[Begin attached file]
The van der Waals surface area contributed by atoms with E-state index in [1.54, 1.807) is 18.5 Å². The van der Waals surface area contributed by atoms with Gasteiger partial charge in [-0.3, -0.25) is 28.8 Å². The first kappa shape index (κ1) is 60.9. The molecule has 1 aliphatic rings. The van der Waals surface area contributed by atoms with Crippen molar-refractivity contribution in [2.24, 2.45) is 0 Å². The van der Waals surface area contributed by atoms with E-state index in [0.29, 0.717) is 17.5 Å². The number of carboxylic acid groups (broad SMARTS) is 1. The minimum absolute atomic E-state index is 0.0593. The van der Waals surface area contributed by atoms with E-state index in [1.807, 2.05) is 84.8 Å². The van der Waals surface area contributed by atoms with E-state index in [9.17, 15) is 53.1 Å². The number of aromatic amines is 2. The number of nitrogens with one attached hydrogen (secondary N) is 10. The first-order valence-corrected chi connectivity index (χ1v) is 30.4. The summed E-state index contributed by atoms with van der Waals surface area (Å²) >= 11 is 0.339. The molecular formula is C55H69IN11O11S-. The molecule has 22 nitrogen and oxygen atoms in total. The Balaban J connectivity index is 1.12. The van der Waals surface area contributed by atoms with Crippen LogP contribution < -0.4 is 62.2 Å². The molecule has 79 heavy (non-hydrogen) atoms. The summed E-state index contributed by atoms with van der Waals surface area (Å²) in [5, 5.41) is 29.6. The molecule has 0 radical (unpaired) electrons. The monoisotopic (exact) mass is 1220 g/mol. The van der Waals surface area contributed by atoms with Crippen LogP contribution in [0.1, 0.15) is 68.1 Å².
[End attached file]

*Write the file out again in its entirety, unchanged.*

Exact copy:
The van der Waals surface area contributed by atoms with E-state index in [1.54, 1.807) is 18.5 Å². The van der Waals surface area contributed by atoms with Gasteiger partial charge in [-0.3, -0.25) is 28.8 Å². The first kappa shape index (κ1) is 60.9. The molecule has 1 aliphatic rings. The van der Waals surface area contributed by atoms with Crippen molar-refractivity contribution in [2.24, 2.45) is 0 Å². The van der Waals surface area contributed by atoms with E-state index in [0.29, 0.717) is 17.5 Å². The number of carboxylic acid groups (broad SMARTS) is 1. The minimum absolute atomic E-state index is 0.0593. The van der Waals surface area contributed by atoms with E-state index in [1.807, 2.05) is 84.8 Å². The van der Waals surface area contributed by atoms with E-state index in [9.17, 15) is 53.1 Å². The number of aromatic amines is 2. The number of nitrogens with one attached hydrogen (secondary N) is 10. The first-order valence-corrected chi connectivity index (χ1v) is 30.4. The summed E-state index contributed by atoms with van der Waals surface area (Å²) >= 11 is 0.339. The molecular formula is C55H69IN11O11S-. The molecule has 22 nitrogen and oxygen atoms in total. The Balaban J connectivity index is 1.12. The van der Waals surface area contributed by atoms with Crippen LogP contribution < -0.4 is 62.2 Å². The molecule has 79 heavy (non-hydrogen) atoms. The summed E-state index contributed by atoms with van der Waals surface area (Å²) in [5, 5.41) is 29.6. The molecule has 0 radical (unpaired) electrons. The monoisotopic (exact) mass is 1220 g/mol. The van der Waals surface area contributed by atoms with Crippen LogP contribution in [0.1, 0.15) is 68.1 Å².